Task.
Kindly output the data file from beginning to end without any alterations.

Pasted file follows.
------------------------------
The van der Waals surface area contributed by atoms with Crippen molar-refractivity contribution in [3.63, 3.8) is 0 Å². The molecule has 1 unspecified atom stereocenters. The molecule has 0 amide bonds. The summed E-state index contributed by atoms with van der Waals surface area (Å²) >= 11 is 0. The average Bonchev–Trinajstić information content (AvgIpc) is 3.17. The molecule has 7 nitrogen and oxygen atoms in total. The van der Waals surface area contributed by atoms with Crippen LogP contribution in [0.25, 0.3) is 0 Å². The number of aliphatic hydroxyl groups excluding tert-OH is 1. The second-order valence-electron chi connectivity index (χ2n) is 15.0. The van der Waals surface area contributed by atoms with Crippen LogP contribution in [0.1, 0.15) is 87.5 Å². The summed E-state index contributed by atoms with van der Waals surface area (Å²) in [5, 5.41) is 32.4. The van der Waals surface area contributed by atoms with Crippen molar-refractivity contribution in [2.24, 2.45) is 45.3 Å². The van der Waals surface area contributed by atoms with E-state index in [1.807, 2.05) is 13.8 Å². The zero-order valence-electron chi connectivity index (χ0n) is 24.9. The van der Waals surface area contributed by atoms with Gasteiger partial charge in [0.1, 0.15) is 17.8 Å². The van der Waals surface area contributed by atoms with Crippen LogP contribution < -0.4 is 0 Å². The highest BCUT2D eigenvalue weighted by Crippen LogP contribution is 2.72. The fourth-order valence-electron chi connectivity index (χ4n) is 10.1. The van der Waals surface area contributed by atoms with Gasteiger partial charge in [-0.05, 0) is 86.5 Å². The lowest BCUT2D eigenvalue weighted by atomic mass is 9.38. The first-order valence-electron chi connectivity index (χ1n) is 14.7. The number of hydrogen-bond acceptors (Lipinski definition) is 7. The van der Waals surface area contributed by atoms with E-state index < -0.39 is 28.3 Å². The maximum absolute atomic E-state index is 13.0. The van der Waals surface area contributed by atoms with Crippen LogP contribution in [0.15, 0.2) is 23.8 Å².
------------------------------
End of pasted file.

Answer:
The van der Waals surface area contributed by atoms with Crippen molar-refractivity contribution in [3.63, 3.8) is 0 Å². The molecule has 1 unspecified atom stereocenters. The molecule has 0 amide bonds. The summed E-state index contributed by atoms with van der Waals surface area (Å²) >= 11 is 0. The average Bonchev–Trinajstić information content (AvgIpc) is 3.17. The molecule has 7 nitrogen and oxygen atoms in total. The van der Waals surface area contributed by atoms with Crippen LogP contribution in [0.25, 0.3) is 0 Å². The number of aliphatic hydroxyl groups excluding tert-OH is 1. The second-order valence-electron chi connectivity index (χ2n) is 15.0. The van der Waals surface area contributed by atoms with Crippen LogP contribution in [0.1, 0.15) is 87.5 Å². The summed E-state index contributed by atoms with van der Waals surface area (Å²) in [5, 5.41) is 32.4. The van der Waals surface area contributed by atoms with Crippen molar-refractivity contribution in [2.24, 2.45) is 45.3 Å². The van der Waals surface area contributed by atoms with E-state index in [1.807, 2.05) is 13.8 Å². The zero-order valence-electron chi connectivity index (χ0n) is 24.9. The van der Waals surface area contributed by atoms with Gasteiger partial charge in [0.1, 0.15) is 17.8 Å². The van der Waals surface area contributed by atoms with Crippen LogP contribution < -0.4 is 0 Å². The highest BCUT2D eigenvalue weighted by Crippen LogP contribution is 2.72. The fourth-order valence-electron chi connectivity index (χ4n) is 10.1. The van der Waals surface area contributed by atoms with Gasteiger partial charge in [-0.05, 0) is 86.5 Å². The lowest BCUT2D eigenvalue weighted by atomic mass is 9.38. The first-order valence-electron chi connectivity index (χ1n) is 14.7. The number of hydrogen-bond acceptors (Lipinski definition) is 7. The van der Waals surface area contributed by atoms with E-state index < -0.39 is 28.3 Å². The maximum absolute atomic E-state index is 13.0. The van der Waals surface area contributed by atoms with Crippen LogP contribution in [0.15, 0.2) is 23.8 Å².